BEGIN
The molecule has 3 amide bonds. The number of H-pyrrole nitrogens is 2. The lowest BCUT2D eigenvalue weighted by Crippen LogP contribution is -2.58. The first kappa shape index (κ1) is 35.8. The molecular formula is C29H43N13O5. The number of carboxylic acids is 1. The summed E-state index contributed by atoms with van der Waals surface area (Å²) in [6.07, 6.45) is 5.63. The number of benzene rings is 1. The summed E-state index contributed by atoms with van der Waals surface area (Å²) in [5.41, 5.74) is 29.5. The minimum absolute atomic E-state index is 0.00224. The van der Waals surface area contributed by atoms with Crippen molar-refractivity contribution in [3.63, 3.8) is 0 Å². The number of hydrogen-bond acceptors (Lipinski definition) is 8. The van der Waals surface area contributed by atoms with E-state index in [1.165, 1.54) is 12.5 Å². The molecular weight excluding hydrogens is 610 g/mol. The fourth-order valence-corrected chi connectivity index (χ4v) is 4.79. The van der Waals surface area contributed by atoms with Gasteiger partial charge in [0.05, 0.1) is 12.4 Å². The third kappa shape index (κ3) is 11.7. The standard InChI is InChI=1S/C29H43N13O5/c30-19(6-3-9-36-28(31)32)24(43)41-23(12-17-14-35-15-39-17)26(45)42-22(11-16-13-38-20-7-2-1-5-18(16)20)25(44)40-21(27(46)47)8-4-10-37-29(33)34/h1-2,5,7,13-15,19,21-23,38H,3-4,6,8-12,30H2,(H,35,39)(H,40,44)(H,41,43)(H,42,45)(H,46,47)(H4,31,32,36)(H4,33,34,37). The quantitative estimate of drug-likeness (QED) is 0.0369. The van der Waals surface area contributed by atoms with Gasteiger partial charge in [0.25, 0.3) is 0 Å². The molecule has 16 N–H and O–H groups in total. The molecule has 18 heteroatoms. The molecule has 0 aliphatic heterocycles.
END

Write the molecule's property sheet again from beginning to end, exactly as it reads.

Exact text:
The molecule has 3 amide bonds. The number of H-pyrrole nitrogens is 2. The lowest BCUT2D eigenvalue weighted by Crippen LogP contribution is -2.58. The first kappa shape index (κ1) is 35.8. The molecular formula is C29H43N13O5. The number of carboxylic acids is 1. The summed E-state index contributed by atoms with van der Waals surface area (Å²) in [6.07, 6.45) is 5.63. The number of benzene rings is 1. The summed E-state index contributed by atoms with van der Waals surface area (Å²) in [5.41, 5.74) is 29.5. The minimum absolute atomic E-state index is 0.00224. The van der Waals surface area contributed by atoms with Crippen molar-refractivity contribution in [3.63, 3.8) is 0 Å². The number of hydrogen-bond acceptors (Lipinski definition) is 8. The van der Waals surface area contributed by atoms with E-state index in [1.165, 1.54) is 12.5 Å². The molecular weight excluding hydrogens is 610 g/mol. The fourth-order valence-corrected chi connectivity index (χ4v) is 4.79. The van der Waals surface area contributed by atoms with Gasteiger partial charge in [0.05, 0.1) is 12.4 Å². The third kappa shape index (κ3) is 11.7. The standard InChI is InChI=1S/C29H43N13O5/c30-19(6-3-9-36-28(31)32)24(43)41-23(12-17-14-35-15-39-17)26(45)42-22(11-16-13-38-20-7-2-1-5-18(16)20)25(44)40-21(27(46)47)8-4-10-37-29(33)34/h1-2,5,7,13-15,19,21-23,38H,3-4,6,8-12,30H2,(H,35,39)(H,40,44)(H,41,43)(H,42,45)(H,46,47)(H4,31,32,36)(H4,33,34,37). The quantitative estimate of drug-likeness (QED) is 0.0369. The van der Waals surface area contributed by atoms with Gasteiger partial charge in [0.25, 0.3) is 0 Å². The molecule has 16 N–H and O–H groups in total. The molecule has 18 heteroatoms. The molecule has 0 aliphatic heterocycles.